Film Review – Arrival

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Like Rorschach inkblots that seven legged alien creatures use to communicate with the human race in Denis Villeneuve’s new film “Arrival”, the unfolding events require a good deal of deciphering.

The film opens with Amy Adams as linguist Dr Louise Banks questioning the accepted idea of time as we see the life of her young daughter flash before our eyes.

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Banks appears to be struggling to cope with the death of this child from illness, and it is a concise few minutes that efficiently flesh out her character before we get onto the business of the titular “Arrival”.

A dozen dark baguette shaped monoliths have arrived on Earth, at various destinations across the globe.

Theories as to the method of their dispersion range from locations with low lightning strikes to countries where Sheena Easton had a number 1 hit in the 1980s.

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It is a serious story, with Forrest Whittaker as a po-faced Army Colonel Weber recruiting Banks early on to help translate the alien transmissions, but there are numerous occasions where we are encouraged to laugh and this helps make the film more human.

I may be missing something, but I had high expectations of this film, and it felt like it fell frustratingly short of what I was hoping for.

The packed media screening I attended is a testament to the appeal of Villeneuve’s last film Sicario which earned three Oscar Nominations.

With so many “First Contact” films coming before it, Arrival needed to offer something new and it certainly does that.

After arriving at the U.S. site in a large field in Montana, Banks and mathematician Ian Donnelly (Jeremy Renner) are whisked up into the monolith’s underbelly via a cherry picker, before gravity dissipates and they are able to walk the walls into a large inner chamber.

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Wearing cumbersome bright orange Hazmat suits and accompanied by a few soldiers with recording gear, the two boffins get to work attempting to communicate with the pair of creatures they dub Abbott and Costello who are behind a transparent wall waiting for the humans to engage with them.

The creatures are striking, like a the heel of a human foot with seven tentacles, or an octopus with no eyes, these “Heptapods” communicate with unintelligible sounds and ink blots that Banks must decipher ASAP, as other countries are not providing intel on their own progress with understanding the alien visitors, and military engagement is a very real and immediate threat.

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As Banks works with Donnelly, she begins to experience what appear to be flashbacks to life with her daughter, but as the film unfolds, we understand that SPOILER ALERT she can see the future.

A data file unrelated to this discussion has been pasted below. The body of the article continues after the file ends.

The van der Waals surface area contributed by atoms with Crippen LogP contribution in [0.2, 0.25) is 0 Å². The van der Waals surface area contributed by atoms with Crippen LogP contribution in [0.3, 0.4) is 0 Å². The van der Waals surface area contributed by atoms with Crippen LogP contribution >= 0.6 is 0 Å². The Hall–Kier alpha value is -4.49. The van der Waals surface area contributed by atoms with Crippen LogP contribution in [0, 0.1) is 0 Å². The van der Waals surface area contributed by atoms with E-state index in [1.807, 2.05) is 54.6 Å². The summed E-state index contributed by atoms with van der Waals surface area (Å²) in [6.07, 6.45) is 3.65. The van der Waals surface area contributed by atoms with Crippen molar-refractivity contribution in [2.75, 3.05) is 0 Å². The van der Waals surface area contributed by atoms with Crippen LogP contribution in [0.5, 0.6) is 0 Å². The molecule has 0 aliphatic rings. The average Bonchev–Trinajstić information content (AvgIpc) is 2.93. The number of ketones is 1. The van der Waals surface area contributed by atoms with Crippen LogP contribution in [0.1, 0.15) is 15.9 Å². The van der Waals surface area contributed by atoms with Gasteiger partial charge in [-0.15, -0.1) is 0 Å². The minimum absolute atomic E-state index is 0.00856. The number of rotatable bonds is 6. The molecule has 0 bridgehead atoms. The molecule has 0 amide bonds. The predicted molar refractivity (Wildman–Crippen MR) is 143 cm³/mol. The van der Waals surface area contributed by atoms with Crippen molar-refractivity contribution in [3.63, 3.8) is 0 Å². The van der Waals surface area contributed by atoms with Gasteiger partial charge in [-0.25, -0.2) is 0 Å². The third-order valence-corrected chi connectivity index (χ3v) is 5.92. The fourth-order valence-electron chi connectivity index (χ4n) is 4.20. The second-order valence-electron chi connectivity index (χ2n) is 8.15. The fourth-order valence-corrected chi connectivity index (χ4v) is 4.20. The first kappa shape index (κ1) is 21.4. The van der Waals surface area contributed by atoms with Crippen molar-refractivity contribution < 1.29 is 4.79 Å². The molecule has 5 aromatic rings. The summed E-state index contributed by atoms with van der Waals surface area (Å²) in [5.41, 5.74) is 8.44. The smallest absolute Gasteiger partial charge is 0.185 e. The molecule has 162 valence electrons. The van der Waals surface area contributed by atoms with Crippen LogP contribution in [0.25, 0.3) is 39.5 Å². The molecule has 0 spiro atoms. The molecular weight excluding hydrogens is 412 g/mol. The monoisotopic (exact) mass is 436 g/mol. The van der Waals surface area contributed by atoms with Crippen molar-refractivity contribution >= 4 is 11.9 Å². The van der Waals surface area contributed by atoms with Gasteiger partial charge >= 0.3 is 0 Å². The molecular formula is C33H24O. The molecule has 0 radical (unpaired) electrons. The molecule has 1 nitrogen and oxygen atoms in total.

The film strives for greatness and reaches it in parts. The performance from Adams is excellent and in tune with her character, but unfortunately Renner generally annoys me, as the weakest member of the Avengers and also the worst spy in the Bourne Universe. He was good in Kill The Messenger and in Arrival he is certainly enjoyable to watch, but he always seems a bit wet to me. That is actually useful here.

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Whittaker is such a distinctive looking actor, capable of a good range of performances, but here he is not given a great deal to do except play a textbook uniformed figure of authority.

Based on the Science Fiction Short Story “Story of your Life” by Ted Chiang the film does feel like a short story that has been fleshed out into a feature film.

Fleshing out a short story into a feature film is a hit and miss experience, but screenwriter Eric Heisserer has done an admirable job to keep the action moving and Villeneuve is a gifted director.

Overall though it fell short of being the masterpiece I was expecting, rather an enjoyable enough distraction to pass a couple of hours.

It is getting high praise from all corners of the globe, so perhaps you’ll like it better than I did.

Peter Bradshaw of The Guardian gives it 4 stars, but he also gave Interstellar 3 and Midnight Special just 2, whilst I LOVED both those films.

As referenced by Dave Calhoun in his review for Time Out London, the slick imagery of the film bodes well for Villeneuve’s next project Blade Runner 2049.

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Amy Adams is on a roll with Justice League in post-production and Nocturnal Animals not far off and this is a solid effort for her.

3 & ½, Strives for the Stars.

 

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